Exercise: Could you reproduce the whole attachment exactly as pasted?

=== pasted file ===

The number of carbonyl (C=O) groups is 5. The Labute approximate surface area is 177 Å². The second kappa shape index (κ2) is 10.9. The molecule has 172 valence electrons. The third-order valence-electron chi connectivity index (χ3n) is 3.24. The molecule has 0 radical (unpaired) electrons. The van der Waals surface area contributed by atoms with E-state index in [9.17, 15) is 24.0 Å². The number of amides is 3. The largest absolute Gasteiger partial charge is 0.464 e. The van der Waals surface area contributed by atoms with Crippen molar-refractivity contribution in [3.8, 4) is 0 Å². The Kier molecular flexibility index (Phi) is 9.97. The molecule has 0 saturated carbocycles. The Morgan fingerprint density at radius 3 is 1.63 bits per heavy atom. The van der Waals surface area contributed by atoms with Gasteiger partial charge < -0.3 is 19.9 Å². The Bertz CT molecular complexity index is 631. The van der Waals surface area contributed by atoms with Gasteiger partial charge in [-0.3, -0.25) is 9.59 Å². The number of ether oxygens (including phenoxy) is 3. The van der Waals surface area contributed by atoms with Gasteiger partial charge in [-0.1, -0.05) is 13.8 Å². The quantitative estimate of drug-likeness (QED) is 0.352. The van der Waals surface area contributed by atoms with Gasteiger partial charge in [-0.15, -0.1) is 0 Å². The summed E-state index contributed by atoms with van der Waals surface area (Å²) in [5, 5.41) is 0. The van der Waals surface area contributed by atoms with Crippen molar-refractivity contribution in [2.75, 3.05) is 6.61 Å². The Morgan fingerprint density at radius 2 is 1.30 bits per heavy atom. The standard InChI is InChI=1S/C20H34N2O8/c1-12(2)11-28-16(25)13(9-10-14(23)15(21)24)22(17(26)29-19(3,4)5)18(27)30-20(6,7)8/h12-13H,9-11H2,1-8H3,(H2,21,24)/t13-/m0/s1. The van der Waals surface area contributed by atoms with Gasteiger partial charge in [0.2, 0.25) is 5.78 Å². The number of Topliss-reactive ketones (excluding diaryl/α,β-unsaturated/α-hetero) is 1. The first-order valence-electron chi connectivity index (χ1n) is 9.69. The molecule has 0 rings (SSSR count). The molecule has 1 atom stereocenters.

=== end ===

The number of carbonyl (C=O) groups is 5. The Labute approximate surface area is 177 Å². The second kappa shape index (κ2) is 10.9. The molecule has 172 valence electrons. The third-order valence-electron chi connectivity index (χ3n) is 3.24. The molecule has 0 radical (unpaired) electrons. The van der Waals surface area contributed by atoms with E-state index in [9.17, 15) is 24.0 Å². The number of amides is 3. The largest absolute Gasteiger partial charge is 0.464 e. The van der Waals surface area contributed by atoms with Crippen molar-refractivity contribution in [3.8, 4) is 0 Å². The Kier molecular flexibility index (Phi) is 9.97. The molecule has 0 saturated carbocycles. The Morgan fingerprint density at radius 3 is 1.63 bits per heavy atom. The van der Waals surface area contributed by atoms with Gasteiger partial charge < -0.3 is 19.9 Å². The Bertz CT molecular complexity index is 631. The van der Waals surface area contributed by atoms with Gasteiger partial charge in [-0.3, -0.25) is 9.59 Å². The number of ether oxygens (including phenoxy) is 3. The van der Waals surface area contributed by atoms with Gasteiger partial charge in [-0.1, -0.05) is 13.8 Å². The quantitative estimate of drug-likeness (QED) is 0.352. The van der Waals surface area contributed by atoms with Gasteiger partial charge in [-0.15, -0.1) is 0 Å². The summed E-state index contributed by atoms with van der Waals surface area (Å²) in [5, 5.41) is 0. The van der Waals surface area contributed by atoms with Crippen molar-refractivity contribution in [2.75, 3.05) is 6.61 Å². The Morgan fingerprint density at radius 2 is 1.30 bits per heavy atom. The standard InChI is InChI=1S/C20H34N2O8/c1-12(2)11-28-16(25)13(9-10-14(23)15(21)24)22(17(26)29-19(3,4)5)18(27)30-20(6,7)8/h12-13H,9-11H2,1-8H3,(H2,21,24)/t13-/m0/s1. The van der Waals surface area contributed by atoms with Gasteiger partial charge in [0.2, 0.25) is 5.78 Å². The number of Topliss-reactive ketones (excluding diaryl/α,β-unsaturated/α-hetero) is 1. The first-order valence-electron chi connectivity index (χ1n) is 9.69. The molecule has 0 rings (SSSR count). The molecule has 1 atom stereocenters.